Insta-Worthy Restaurants: London

Today, we’re going to talk about some of our fav restaurants, in the city we love. Goes without saying (of course) - the interiors played a huge role in curating the list. Hope this is as interesting for you to read as it was for us to make. Go ahead, read on.

Clos Maggiore, Covent Garden

Influenced by the vibrant summers of Tuscany and the romantic winters of Provence with Chef Marcellin’s perfectly handcrafted menus – this restaurant is a dream.

PS : It’s also always wine o’ clock at Maggiore!


Bourne & Hollingsworth Buildings, Clerkenwell

We know a great place for some late night dancing, street food and al fresco cocktails. Taking inspiration from the faded grandeur of a stately home, B & H Buildings has an informal charm. Whether in the mood for a boozy brunch or a casual coffee date, we’d totally recommend.

Redemption Bar, Covent Garden

Breaking all myths about healthy food, Redemption takes clean eating to a whole new level of sinful! The thought behind this restaurant is to firmly care for the planet, it’s animals and ourselves.

PS: The alcohol-free cocktails are a must try.

Sketch, Mayfair

What can we say, this place is just faabulous! One of the most stunning restaurants in London - the interiors are arty, edgy, stimulating, and SUPER-GLAM. It quite possibly is the quirkiest and most ‘grammed restaurant too.

PS: The Afternoon Tea here is to live for!

The Ivy Chelsea Garden, Chelsea

Here’s where you can experience spring all year round. Perfect for a lazy afternoon, it’s easy, breezy and relaxed. Also great for breakfast or even some delish cocktails.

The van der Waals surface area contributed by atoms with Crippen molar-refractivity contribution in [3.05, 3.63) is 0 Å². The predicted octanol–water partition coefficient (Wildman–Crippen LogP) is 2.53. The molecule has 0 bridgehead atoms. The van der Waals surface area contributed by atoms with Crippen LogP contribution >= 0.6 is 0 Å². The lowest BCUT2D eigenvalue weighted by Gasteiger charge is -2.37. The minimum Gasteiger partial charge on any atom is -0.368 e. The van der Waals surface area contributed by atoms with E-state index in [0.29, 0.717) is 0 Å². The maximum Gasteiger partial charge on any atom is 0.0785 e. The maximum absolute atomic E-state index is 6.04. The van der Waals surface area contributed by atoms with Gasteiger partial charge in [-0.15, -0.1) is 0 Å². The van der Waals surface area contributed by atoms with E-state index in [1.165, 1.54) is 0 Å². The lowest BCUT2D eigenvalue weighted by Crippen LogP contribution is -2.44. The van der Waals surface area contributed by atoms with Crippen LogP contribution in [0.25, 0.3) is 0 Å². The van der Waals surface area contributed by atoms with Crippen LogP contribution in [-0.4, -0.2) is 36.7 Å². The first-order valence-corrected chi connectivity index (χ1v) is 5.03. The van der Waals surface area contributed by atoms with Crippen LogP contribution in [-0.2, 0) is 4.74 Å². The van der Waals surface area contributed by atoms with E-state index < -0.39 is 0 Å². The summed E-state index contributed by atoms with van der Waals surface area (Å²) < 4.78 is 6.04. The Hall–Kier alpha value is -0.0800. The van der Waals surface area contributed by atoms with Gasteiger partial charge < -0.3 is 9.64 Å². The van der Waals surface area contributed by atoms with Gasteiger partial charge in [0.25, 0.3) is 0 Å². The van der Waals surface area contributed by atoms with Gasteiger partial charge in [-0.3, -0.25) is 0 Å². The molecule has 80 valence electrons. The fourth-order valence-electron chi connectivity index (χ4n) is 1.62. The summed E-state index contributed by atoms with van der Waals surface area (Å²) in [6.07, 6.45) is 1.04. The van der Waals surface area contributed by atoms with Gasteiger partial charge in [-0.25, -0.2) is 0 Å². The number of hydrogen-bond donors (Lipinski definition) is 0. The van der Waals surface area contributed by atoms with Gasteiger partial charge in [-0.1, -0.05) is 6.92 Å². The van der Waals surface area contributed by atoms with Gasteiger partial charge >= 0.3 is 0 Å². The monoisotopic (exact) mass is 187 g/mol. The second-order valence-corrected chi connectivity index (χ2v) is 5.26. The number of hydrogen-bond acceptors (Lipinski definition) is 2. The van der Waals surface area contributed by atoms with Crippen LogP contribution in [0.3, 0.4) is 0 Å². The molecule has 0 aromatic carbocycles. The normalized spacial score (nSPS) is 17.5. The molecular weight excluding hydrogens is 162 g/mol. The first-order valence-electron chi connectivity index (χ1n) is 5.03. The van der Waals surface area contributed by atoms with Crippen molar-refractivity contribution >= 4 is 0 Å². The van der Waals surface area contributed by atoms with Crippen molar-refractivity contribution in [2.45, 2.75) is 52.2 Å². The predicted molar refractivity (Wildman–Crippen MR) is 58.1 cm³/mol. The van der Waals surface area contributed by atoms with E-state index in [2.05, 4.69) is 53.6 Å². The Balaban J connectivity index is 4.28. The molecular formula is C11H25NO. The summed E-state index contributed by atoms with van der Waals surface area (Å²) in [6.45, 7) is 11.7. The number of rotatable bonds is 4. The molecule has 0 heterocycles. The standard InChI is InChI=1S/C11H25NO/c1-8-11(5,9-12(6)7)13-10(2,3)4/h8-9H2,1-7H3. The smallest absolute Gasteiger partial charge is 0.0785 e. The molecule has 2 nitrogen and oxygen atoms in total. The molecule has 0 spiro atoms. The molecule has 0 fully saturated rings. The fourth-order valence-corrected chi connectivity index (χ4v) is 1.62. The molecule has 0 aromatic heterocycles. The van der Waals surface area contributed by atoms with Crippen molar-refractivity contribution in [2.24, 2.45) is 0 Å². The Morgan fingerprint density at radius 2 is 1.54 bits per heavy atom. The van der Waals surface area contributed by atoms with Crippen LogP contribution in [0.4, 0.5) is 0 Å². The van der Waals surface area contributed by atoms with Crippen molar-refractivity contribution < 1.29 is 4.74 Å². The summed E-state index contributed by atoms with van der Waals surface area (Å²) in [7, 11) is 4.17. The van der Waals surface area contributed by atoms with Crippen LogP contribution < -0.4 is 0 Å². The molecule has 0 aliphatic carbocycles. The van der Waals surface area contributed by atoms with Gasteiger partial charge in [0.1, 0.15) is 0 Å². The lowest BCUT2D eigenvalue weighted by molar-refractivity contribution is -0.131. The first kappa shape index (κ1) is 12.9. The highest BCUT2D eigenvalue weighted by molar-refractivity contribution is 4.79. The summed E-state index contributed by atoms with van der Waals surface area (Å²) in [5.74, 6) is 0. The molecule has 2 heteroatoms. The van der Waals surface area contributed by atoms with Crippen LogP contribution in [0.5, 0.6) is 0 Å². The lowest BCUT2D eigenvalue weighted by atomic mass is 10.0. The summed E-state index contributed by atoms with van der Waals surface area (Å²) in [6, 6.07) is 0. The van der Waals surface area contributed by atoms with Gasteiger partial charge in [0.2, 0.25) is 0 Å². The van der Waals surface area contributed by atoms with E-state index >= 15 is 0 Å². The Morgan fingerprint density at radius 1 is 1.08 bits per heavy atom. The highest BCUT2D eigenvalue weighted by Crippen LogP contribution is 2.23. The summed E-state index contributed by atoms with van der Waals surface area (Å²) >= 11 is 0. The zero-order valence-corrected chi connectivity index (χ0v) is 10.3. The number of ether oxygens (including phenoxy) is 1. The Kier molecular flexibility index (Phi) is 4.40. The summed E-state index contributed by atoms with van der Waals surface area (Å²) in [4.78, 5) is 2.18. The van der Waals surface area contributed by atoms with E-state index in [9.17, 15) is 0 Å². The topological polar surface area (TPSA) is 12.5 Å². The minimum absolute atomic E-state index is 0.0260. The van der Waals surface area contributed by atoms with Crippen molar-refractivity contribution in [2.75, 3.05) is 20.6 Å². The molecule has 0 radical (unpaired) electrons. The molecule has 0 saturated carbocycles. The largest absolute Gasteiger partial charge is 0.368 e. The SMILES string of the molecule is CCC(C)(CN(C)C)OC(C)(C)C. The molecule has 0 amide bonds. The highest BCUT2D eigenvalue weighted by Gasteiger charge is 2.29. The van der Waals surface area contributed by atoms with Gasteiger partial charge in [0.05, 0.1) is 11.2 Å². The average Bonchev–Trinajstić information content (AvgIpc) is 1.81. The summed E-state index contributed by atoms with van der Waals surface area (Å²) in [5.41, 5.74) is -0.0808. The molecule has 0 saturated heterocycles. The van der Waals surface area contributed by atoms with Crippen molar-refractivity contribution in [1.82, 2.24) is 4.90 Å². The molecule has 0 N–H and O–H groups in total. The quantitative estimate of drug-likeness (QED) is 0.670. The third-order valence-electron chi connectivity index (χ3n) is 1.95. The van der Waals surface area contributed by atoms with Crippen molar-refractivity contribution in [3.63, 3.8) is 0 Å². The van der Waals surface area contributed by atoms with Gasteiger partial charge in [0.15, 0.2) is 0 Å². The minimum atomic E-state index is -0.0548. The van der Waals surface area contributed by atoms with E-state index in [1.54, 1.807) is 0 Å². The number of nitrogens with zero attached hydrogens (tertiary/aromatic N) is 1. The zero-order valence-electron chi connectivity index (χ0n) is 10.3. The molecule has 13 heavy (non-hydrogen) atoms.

Berner’s Tavern, Fitzrovia

In the mood for a bit of a throwback? Here’s where you can dine in style. Characterised by 19th century interiors with a fresh modern take, this place is totally lush!

London has our heart and TBH there are WAY too many places. There’s Annabel’s, Dalloway Terrace and Circolo Popolare (recommended by our social media pro, Diya Chaitanya) to name a few. And today we’re off to Coppa Club, a place we’ve been dying to go to. Until next time then, from London – with love!

Crushing on Terrazzo

Can we just please tell you how hard we’re crushing on Terrazzo lately? We want to use it everywhere. Terrazzo is ridiculously versatile, it can be used on walls, floors, countertops and even, furniture and accessories. What we end up with is some major ‘Retro-glam’. Can’t really blame us for being so obsessed, can you?

A little info on the history for the geeks - Terrazzo came about through the inventiveness or sheer boredom in some Venetian stone workers, who were left with oddly shaped pieces of marble after completing their tasks. They put these into clay and flattened the mixture into a comfortable walking surface. Wonder if it was an accident, but they found that goat’s milk was a great sealant; and voila, they had a new, durable, low-cost, low-maintenance flooring! This was back in the day (around the 15th century), and is now making a major come-back, with a modern twist.

It has evolved in terms of style and techniques involved. It comes in bolder, brighter colours and with larger pieces of stone. What used to be an economic option has over time become a luxury material. It is slightly expensive, but the skill and amount of labour involved is very high. Nonetheless, it doesn’t stop us from making big plans with Terrazzo!

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PS Travel Diaries: Iceland

Caution: Long post ahead! 

PureSpaces traveled to Iceland and you wouldn't guess when! Many would think it’s crazy to travel to a cold country in the dead of winter, but what's life without a punch of experiment. So we went on with the plan and don't regret it one bit. It was really cold, but with no snow, it wasn’t anything that you couldn't handle with the right winter gear.

We flew into Reykjavik from Frankfurt one afternoon, all snug and safe, and checked into Hotel Borg. Fixed up in dignified Art Deco interiors, it overlooked the beautiful square of Austurvollur, in the heart of Reykjavik, across from Althingi, the Icelandic Parliament and the cathedral. We couldn’t wait to step out and explore this beautiful country!